“Increased social isolation, loneliness, health anxiety, stress and an economic downturn are a perfect storm to harm people’s mental health and wellbeing,” said Professor Rory O’Connor from the University of Glasgow.
The UK’s lockdown could trigger everything from domestic abuse and online gambling to relationship breakdowns and feeling a burden – all risk factors for mental-health issues.
As well as potentially mourning the loss of a loved one, people may have to cope with unemployment as businesses shut up shop, unable to cope financially.
A lack of freedom, face-to-face support and sense of purpose may also take its toll.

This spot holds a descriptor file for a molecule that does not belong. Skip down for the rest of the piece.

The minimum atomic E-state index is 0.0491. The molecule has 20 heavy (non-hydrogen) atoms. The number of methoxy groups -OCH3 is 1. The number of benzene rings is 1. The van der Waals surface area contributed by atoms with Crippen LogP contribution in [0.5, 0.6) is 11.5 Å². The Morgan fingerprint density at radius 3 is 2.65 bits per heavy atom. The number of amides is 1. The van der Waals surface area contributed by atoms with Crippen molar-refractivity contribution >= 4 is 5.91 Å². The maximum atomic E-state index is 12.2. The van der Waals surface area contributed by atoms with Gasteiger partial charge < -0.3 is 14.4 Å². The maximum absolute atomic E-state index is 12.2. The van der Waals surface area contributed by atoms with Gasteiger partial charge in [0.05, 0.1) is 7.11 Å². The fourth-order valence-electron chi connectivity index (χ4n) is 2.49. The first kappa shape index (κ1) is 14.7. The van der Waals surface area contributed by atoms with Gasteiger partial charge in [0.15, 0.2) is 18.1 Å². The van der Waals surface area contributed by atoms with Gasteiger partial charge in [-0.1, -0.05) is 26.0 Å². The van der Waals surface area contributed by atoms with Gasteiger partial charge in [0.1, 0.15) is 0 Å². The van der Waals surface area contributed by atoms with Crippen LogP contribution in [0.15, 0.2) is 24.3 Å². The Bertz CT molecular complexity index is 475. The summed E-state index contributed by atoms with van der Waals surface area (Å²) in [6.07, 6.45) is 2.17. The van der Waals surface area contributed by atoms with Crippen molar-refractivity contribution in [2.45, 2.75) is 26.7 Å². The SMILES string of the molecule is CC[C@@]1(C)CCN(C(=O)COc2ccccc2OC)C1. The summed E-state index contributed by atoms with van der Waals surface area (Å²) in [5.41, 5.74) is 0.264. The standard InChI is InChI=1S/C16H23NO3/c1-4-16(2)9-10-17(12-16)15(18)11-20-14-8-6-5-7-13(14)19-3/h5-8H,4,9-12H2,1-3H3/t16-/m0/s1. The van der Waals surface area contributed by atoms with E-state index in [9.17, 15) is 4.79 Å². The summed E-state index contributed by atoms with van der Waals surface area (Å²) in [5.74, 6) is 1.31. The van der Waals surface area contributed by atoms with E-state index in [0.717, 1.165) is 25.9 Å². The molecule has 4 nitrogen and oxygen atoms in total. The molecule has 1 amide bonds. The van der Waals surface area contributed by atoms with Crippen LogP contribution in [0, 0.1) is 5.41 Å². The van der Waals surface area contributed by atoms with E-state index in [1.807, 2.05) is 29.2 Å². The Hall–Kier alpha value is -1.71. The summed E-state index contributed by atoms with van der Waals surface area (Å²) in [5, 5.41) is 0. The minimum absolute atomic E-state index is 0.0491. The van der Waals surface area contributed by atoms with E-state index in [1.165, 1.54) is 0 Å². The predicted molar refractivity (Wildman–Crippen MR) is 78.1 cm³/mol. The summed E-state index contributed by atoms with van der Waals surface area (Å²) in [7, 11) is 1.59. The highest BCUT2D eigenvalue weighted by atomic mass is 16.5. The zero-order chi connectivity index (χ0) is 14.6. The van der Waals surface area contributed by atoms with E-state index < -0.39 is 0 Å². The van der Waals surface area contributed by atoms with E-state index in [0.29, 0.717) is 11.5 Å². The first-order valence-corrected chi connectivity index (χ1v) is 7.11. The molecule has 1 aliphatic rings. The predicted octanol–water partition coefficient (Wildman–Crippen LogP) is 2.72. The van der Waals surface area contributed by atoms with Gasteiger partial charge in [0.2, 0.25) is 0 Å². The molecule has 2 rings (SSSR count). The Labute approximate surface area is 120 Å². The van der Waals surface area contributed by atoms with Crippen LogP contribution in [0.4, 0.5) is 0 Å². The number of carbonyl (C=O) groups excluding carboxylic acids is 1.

Scientists have also expressed concerns patients who survive the coronavirus could have an altered brain function as a result, making them more susceptible to mental-health issues.
“We know very little, almost nothing, about how this virus could affect the brain,” Professor Ed Bullmore from the University of Cambridge previously said.
“Neurological symptoms like fatigue suggest the brain may be involved.”
While it may sound far-fetched, the Spanish flu pandemic of 1918/19 was linked to a spike in Parkinson’s disease after the virus triggered degeneration of nerve cells.
Professor Matthew Hotopf from King’s College London previously noted how widespread the emotional impact of the pandemic could be.
“It affects all of society – young people not at school, old people having to self-isolate, people with long-term conditions, the people looking after them, the people recovering from the infection,” he said.
“It’s quite unusual for a health story that it is so wide.”